In this Issue:
- Haliburton Forest Ultra Trail Run
- Karen Holland smashes overall Bruce
- Rules for running longer
- Photos This Week
- Upcoming Events:
Sep 19 Terry Fox Run, Sep 25 Apex
Endure Trail Run
- Running Room Run Club
- Track North
September 11, 2021
100 Mile Course
Francis amd Liz Schweyer at the 100 mile race start
at 50 mile turnaround
Liz Tackles the 100
So at 1:30 am I DNF’d
at 90km completed out of 161km (100 miles) due to
very dangerous rain and trail conditions. Unfortunately,
I was not going to make the cut-off. Every way we
looked at it just wasn’t in the cards. First
DNF ever and right now it hurts but I know I will
be stronger because of it. Haliburton Forest Trail
I will be back!
Thank you to the best
crew a girl can ask for! @haliburton_forest Andre,
Yvonne and Vince
Note: Neither Liz
or Helen were able to finish but it might be some
comfort to them that only 14 out of 100 starters
were able to complete the course - a stunningly
beautiful place with extremely difficult terrain.
Good on you both!
57 Jessie Lee Female 26 17:38:57 13:10 Overall 23
Jesse Lee Completes
the 50 Mile Event
I can officially call myself an
ultramarathoner. I had a wonderful experience at
the Haliburton Forest 100 Miler and Trail Races,
I did the 50 miler this year, Next goal is to get
my time faster for the 50 mile event and then attempt
the 100 miler. My timing was longer than I thought
it would be, I did in between 17.5 to 18 hours.
I am very proud of myself for my accomplishment
of finishing this event, I had to let the timing
of the event go and only focus on finishing.
I loved the support of all the organizers, volunteers
and participants! This event was greatly organized
and I had a great time and I can’t wait to
go next year!
I would love to thank my mother Karen, Lorraine
Wynne and all my family and friends that supported
me throughout this process, I love you all and couldn’t
have done this without your love and support.
Peace out on another incredible
Haliburton Forest Trail Race !! Unbelievable weekend!
Weather was almost perfect, people were happy, smiling
and hurting! The new course proved to be a "bit"
more challenging than expected but from what we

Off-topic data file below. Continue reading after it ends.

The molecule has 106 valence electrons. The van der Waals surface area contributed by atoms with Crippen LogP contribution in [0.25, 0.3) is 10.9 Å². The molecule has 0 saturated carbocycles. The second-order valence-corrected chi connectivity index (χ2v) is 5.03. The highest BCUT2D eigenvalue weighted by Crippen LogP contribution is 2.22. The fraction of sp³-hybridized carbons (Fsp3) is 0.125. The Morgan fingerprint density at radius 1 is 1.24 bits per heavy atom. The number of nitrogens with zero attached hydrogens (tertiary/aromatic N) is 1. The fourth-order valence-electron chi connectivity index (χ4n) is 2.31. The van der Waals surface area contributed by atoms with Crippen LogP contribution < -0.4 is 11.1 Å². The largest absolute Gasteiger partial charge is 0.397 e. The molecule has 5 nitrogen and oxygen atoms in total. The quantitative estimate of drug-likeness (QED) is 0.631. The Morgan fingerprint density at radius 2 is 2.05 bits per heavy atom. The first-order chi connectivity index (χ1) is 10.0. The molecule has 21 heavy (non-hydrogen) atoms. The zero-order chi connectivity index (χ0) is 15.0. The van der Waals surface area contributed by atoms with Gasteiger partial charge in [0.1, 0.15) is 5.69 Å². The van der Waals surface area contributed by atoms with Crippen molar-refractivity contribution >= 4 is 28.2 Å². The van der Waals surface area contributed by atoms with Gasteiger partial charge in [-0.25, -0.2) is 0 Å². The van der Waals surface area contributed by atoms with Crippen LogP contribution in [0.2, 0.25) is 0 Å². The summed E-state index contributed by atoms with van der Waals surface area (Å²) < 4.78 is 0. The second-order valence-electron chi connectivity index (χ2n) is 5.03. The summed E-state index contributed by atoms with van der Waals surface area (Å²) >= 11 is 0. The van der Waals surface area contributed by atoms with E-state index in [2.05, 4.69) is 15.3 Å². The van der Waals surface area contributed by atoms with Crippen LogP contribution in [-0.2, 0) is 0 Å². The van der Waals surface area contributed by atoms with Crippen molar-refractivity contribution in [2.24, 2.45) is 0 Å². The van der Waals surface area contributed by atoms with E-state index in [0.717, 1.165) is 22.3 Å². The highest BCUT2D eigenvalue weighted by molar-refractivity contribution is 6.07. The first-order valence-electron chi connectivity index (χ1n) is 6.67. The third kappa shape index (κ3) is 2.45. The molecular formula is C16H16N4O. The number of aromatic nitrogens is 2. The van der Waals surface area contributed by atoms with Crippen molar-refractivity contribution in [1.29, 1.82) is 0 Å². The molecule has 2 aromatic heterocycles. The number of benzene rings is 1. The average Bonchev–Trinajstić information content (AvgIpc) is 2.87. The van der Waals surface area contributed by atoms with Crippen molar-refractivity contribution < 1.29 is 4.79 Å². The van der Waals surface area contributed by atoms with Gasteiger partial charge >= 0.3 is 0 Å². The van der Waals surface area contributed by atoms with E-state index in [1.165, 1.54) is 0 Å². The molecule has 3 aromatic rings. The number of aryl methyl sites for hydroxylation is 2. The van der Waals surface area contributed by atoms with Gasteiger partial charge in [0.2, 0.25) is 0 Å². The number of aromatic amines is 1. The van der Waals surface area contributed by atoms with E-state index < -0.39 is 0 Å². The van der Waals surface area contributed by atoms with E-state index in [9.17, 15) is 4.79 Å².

are hearing from the majority is the new course
is stunning and well worth the change to include
more trails and less road!
Thank you to EVERYONE!! Volunteers, runners, pacers,
crew and the HF staff team. I have no words for
the gratitude I have for you ALL. Without your participation,
support, feedback and kind words the race wouldn't
happen. My heart is full.
12k 435 61 Terri-Lynn Lepage
Female 40 2:00:47 00:00:00:00 Overall 36 61/81 Chelmsford
50m 177 57 Jessie Lee Female
26 17:38:57 13:10 Overall 23 57/66 Sudbury
50k 230 7 Mat Legault
Male 27 6:26:16 00:00:00:00 Overall 6 7/85 Sudbury
50k 229 35 Craig Jacobs Male
36 7:53:16 00:00:00:00 Overall 24 35/85 Sudbury
100mile Helen Francis (did
not finish) Liz Schweyer (did not finish)
All Results below:
Holland smashes overall Bruce Trail FKT
Ultrarunner Karen Holland of Toronto completed the 900-km route
at 4:51 a.m. on Sunday after less than nine days of running
FRANCIS SEPTEMBER 12, 2021
A woman has smashed the overall (men’s)
fastest known time on Ontario’s Bruce Trail. Karen
Holland of Kimberley, Ont., started at 6 a.m. on Friday,
Sept. 3 and finished her journey on Sunday, Sept. 12 at
4:51 a.m. after eight days, 22 hours and 51 minutes on
the trail – more than four hours faster than the
fastest men’s (supported) time of 9:03:27, recorded
just a couple of months ago by Kip Arlidge of Sundridge,
Ont. and more than three full days faster than the women’s
(supported) FKT set by Chantal Demers of Barrie, Ont.
This was the third time in less than a
year that the Bruce Trail FKT has been lowered. John Harrison
Pockler tackled the route in September 2020, taking four
hours off the previous record set by Adam Burnett in 2017.
(Pockler and Burnett were both among the many runners
who supported Holland in her journey, as were Demers and
Arlidge, such is the supportive and congenial nature of
the Canadian trail running community.)
It may go without saying, but Holland,
34, is an accomplished ultrarunner. With plenty of 100-milers
and multi-day adventures on her resume, she took on the
Bruce Trail with the goal of simply finding out how far